The risk of significant wildfire exists in both San Mateo and Santa Cruz Counties. The San Mateo – Santa Cruz County Community Wildfire Protection Plan (CWPP) attempts to identify those hazards, as seen across the landscape, and provide strategies to mitigate wildfire risk and restore healthier, more resilient ecosystems while protecting life and property. A CWPP also serves as a tool for the accrual of grant funding to aid in the implementation of wildfire prevention projects. This is a living document that will adapt to a changing landscape with changing priorities. The development of this CWPP began in mid-2008 following the Summit Fire, which burned over 4,000 acres in Santa Cruz County. Between 2008 and 2009, CAL FIRE, in association with the Santa Cruz and San Mateo Resource Conservation District’s (RCD), met with community and agency stakeholders in San Mateo and Santa Cruz Counties regarding their wildfire concerns. Through this process, community-identified hazards, assets at risk, and high priority areas in need of fuel reduction were identified. In 2018, the CWPP was updated by the initial drafting agencies to revise outdated information. This CWPP is not a legal document and is not intended to be an all encompassing document in regards to fire planning and management in San Mateo and Santa Cruz Counties.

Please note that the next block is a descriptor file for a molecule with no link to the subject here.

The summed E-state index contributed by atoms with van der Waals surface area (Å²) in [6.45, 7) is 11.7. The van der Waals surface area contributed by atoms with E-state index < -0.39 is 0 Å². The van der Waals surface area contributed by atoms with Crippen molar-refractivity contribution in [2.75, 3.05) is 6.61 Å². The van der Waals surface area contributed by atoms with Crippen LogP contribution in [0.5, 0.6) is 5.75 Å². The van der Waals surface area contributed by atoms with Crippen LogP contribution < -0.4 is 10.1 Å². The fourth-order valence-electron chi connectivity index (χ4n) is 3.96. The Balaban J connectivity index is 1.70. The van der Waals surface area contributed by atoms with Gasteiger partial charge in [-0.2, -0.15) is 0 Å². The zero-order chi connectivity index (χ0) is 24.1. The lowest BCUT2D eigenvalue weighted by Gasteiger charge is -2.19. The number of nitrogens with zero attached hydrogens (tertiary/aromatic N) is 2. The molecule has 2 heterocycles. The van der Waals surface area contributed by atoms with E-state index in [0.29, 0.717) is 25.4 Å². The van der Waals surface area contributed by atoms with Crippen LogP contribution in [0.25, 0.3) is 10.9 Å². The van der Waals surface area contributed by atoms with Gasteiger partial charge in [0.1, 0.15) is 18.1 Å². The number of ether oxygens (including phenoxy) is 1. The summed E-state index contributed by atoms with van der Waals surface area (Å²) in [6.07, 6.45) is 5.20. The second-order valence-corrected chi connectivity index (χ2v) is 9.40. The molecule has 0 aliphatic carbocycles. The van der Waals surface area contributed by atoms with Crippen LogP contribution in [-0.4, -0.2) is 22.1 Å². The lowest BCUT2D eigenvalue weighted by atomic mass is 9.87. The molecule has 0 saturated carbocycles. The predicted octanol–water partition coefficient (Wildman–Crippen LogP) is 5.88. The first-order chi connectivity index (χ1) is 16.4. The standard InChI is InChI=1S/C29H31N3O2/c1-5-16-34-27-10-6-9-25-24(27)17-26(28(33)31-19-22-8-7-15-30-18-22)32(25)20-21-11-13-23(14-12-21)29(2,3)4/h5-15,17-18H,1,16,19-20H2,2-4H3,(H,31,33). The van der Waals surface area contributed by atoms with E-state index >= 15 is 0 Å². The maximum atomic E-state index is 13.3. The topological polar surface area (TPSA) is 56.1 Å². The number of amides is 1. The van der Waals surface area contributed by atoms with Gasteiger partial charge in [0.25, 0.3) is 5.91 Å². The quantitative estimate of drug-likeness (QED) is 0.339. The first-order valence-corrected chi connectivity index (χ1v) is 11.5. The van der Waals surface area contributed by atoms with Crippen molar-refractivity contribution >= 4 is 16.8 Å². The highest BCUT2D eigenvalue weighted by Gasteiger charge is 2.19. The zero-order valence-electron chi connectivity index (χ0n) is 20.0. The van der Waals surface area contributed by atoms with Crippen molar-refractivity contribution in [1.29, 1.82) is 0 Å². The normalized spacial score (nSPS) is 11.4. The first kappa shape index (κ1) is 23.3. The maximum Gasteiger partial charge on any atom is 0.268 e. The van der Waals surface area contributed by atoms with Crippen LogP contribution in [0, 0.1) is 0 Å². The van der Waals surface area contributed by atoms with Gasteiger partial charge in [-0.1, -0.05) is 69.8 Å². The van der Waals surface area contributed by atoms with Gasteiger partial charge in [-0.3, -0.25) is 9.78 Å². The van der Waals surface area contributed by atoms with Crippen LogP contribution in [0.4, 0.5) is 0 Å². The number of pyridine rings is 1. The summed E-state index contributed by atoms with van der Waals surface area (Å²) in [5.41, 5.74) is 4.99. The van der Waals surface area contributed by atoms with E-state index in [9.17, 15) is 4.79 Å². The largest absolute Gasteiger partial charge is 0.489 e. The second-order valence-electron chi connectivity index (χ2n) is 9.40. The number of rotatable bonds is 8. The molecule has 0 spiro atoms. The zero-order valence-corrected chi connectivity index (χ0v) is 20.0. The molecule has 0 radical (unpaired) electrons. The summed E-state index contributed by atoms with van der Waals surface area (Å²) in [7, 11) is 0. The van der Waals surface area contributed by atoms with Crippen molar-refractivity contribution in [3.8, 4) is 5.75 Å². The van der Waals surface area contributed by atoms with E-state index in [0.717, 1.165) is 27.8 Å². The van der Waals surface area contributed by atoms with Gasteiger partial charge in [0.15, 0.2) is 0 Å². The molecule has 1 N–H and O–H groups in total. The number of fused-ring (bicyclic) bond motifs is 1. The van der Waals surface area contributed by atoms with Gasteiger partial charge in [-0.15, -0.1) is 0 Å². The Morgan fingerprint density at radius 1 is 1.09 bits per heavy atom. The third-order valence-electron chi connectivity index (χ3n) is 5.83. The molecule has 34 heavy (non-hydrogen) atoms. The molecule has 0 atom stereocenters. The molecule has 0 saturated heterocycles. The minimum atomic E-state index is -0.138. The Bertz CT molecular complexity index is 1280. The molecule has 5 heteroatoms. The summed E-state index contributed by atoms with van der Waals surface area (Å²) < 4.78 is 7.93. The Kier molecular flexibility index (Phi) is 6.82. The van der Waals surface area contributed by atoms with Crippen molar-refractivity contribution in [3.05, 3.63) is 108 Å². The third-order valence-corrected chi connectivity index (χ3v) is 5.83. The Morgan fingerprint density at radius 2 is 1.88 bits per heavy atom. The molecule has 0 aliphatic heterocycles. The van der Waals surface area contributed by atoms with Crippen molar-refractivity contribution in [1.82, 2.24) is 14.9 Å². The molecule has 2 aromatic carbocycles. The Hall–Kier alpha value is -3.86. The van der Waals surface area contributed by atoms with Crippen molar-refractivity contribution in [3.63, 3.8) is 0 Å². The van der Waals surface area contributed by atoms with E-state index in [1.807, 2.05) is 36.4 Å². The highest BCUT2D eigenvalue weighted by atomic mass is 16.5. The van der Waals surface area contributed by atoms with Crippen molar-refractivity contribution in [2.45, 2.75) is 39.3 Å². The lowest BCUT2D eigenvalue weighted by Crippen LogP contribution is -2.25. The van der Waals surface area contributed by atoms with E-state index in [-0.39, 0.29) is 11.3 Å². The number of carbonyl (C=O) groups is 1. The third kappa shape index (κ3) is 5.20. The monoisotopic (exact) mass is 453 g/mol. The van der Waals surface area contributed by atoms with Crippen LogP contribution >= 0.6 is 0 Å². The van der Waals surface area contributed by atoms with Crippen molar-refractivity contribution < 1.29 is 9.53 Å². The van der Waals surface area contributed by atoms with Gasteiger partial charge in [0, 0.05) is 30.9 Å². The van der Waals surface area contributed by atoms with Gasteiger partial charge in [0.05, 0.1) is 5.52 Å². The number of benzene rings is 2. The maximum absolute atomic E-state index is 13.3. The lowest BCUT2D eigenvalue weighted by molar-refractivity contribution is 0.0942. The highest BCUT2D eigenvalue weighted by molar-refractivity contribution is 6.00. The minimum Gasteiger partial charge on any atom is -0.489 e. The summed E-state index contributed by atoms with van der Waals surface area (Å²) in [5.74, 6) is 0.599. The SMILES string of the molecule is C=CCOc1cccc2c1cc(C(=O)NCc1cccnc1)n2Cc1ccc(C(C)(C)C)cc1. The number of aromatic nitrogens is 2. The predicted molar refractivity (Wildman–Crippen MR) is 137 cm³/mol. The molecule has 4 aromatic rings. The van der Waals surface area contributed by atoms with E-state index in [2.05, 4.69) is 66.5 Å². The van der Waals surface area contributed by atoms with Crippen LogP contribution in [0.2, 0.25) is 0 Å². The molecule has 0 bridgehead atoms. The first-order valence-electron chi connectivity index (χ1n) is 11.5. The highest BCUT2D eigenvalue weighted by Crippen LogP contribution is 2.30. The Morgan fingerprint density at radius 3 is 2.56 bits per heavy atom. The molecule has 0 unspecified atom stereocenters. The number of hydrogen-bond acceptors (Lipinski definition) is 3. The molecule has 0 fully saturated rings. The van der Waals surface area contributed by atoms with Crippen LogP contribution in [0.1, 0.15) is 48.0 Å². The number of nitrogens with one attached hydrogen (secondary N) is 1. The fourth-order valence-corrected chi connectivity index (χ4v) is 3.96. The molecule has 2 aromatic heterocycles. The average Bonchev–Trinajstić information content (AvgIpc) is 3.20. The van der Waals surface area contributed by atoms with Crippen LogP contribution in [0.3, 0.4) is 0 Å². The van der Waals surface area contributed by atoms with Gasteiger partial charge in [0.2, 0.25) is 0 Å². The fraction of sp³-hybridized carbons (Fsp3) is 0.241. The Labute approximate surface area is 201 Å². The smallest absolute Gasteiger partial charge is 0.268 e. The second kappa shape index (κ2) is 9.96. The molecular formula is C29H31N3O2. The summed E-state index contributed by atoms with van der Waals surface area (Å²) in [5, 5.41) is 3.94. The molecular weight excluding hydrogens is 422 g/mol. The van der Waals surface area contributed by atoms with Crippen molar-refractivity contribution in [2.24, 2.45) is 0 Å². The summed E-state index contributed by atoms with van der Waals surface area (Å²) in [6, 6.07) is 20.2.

Additionally, this CWPP does not satisfy any regulatory permitting process, including CEQA analysis for any project proposed within. This plan recommends both general and specific projects, all of which are subject to the appropriate permitting and environmental review for the county in which they are proposed. Any public projects identified or proposed in this CWPP will be done only as funding allows. There is considerable variation in vegetation, weather conditions, geography and access throughout San Mateo and Santa Cruz Counties. There are also numerous government jurisdictions with differing interests. Because of this, the discussions and recommendations in this CWPP have remained general in nature, as to not conflict with stakeholder interests. Because this plan is a flexible planning tool, rather than a blueprint, general guidelines allow the project proponent to develop the most appropriate site-specific treatment. Finally, this CWPP should be utilized as the foundation for additional, detailed, site-specific CWPPs to be prepared for communities throughout the region.